Pros: very rewarding, benefits when you have them, and the number of days off.
Cons: number of hours, the lack of security in hours, potential to lose benefits, pay, and number of hats you have to wear
On a typical day as a Behavioral Interventionist I work one on one with children with autism providing Applied Behavioral Analysis (ABA) and Early Intervention shaping appropriate social skills, behaviors, and coping skills while creating an entertaining environment for the child. Before the sessions I prepare for then by working on my lesson plans – more... and reviewing their progress on their goals. After the sessions I compute and input the child’s data into our system and as the lead I review all of the data that the team has imputed to make sure that they are progressing with their goals.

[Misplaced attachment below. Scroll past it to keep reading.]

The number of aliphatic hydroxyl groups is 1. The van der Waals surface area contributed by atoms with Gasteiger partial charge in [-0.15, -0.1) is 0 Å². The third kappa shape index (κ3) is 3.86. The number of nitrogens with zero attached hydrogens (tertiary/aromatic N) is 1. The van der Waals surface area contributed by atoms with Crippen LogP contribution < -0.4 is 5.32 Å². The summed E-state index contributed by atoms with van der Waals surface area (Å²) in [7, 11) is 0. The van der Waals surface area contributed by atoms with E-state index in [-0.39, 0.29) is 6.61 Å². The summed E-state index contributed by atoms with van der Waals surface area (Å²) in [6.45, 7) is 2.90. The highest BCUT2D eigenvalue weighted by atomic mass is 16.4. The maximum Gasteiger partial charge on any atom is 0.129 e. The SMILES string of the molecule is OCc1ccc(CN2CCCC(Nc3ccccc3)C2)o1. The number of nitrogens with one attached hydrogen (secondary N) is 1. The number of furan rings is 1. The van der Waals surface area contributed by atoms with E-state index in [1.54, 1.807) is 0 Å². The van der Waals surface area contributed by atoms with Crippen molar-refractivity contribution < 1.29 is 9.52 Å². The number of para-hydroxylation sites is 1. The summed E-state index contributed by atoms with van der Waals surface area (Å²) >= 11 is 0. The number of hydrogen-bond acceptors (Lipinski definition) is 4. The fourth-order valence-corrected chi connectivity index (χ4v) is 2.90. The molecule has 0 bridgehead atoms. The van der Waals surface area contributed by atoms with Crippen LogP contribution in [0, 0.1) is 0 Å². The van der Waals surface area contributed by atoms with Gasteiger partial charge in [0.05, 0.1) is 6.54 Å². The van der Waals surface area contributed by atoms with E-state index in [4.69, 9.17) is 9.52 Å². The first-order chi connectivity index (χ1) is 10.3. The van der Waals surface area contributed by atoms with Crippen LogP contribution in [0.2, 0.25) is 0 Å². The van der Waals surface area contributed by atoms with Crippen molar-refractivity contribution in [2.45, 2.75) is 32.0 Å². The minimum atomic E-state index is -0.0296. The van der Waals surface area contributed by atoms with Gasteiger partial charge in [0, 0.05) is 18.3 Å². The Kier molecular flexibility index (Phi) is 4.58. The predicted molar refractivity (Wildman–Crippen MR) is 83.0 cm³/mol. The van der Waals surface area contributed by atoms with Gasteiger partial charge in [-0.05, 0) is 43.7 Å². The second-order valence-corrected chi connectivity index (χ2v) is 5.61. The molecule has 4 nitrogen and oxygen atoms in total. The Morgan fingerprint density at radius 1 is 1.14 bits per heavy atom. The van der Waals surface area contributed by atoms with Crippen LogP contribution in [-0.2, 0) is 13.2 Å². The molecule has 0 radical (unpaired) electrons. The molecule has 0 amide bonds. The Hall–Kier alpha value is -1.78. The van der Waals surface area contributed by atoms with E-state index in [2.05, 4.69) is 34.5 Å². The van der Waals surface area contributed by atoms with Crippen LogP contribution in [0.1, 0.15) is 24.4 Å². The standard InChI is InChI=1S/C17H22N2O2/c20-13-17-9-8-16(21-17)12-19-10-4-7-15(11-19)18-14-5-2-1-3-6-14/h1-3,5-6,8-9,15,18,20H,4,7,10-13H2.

Working in this field has improved my knowledge of the mental health field, child development, as well as how to assist/teach families to cope, support, and interact with people that have special needs. I have learned how to think on my toes and adapt my teaching to the situations that arise as well as to better suit the mood that the child is in on a given day.
Management is up and down due to the number of hours that they have pertaining to each of their cases as well as that you might have a number of different ones that you have to wear different hats for. They are very good though with their support of their employees and are there to help you when you need it.
The coworkers are friendly but usually stick to themselves as well as there are so many that are in and out of the office that you do not really get to know them one on one especially since everyone’s schedule is different.
The hardest part of the job is that you have to wear so many different hats working with the number of families and mangers that we do.
The most enjoyable part of the job is definitely seeing the growth in the children that we work with. – less